> is the shell redirection operator. See What's is the difference between ">" and ">>" in shell command? and When should I use < or <() or << and > or >()? It is primarily used to redirect the output of a command to a file. If the file doesn't exist, the shell creates it. If it exists, the shell truncates it (empties it). With just
> file, there is no command, so the shell creates a file, but no output is sent to it, so the net effect is the creation of an empty file, or emptying an existing file.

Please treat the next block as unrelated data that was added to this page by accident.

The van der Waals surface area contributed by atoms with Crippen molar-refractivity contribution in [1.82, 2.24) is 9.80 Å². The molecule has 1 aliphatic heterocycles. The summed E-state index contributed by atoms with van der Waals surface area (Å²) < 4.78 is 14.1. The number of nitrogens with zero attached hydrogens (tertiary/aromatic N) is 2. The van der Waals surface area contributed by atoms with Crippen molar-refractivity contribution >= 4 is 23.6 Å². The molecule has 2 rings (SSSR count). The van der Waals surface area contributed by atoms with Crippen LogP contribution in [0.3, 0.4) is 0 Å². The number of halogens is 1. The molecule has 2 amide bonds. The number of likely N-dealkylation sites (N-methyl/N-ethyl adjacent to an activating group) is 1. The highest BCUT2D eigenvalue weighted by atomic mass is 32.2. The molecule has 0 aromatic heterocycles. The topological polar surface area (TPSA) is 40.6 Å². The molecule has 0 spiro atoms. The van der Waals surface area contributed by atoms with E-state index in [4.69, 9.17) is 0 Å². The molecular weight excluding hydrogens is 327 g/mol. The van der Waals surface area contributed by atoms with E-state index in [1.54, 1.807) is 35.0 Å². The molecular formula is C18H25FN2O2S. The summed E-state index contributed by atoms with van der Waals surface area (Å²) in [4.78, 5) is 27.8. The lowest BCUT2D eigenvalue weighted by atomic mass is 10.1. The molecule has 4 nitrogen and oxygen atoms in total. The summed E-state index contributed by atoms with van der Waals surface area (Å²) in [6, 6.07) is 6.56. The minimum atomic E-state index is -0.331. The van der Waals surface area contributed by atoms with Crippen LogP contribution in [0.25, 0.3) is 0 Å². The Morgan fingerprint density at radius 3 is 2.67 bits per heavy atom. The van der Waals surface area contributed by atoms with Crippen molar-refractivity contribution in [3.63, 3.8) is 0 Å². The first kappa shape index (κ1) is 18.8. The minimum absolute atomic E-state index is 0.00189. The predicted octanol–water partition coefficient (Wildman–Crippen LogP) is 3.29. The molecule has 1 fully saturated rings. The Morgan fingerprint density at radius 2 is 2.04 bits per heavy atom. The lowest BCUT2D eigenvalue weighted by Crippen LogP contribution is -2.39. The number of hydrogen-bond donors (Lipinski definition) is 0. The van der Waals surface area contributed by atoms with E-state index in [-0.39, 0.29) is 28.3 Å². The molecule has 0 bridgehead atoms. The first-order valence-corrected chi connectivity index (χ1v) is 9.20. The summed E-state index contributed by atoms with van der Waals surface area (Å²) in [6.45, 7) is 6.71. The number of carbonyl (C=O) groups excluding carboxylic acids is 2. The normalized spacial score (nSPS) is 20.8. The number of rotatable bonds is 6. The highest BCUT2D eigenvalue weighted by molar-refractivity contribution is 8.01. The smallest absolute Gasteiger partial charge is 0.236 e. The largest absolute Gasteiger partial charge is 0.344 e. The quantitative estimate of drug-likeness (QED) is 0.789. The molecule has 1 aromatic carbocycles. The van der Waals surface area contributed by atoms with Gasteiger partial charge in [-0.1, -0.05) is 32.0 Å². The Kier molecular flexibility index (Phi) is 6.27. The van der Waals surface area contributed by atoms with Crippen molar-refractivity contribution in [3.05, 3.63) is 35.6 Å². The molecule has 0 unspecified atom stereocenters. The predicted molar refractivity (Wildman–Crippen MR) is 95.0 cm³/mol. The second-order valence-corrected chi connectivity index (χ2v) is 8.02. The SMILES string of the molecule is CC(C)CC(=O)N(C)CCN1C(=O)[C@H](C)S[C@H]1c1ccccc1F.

touch is an external command that creates a file, or updates the timestamp, as you already know. With
touch, the file contents are not lost, if it exists, unlike with
The behaviour of
> depends on the shell. In bash, dash, and most shells,
> foo will work as you expect. In zsh, by default,
> foo works like
cat > foo - zsh waits for you type in input.
man bash. It's a long document and will take days or even weeks to understand well, but it's well worth going through if you want to learn Bash thoroughly.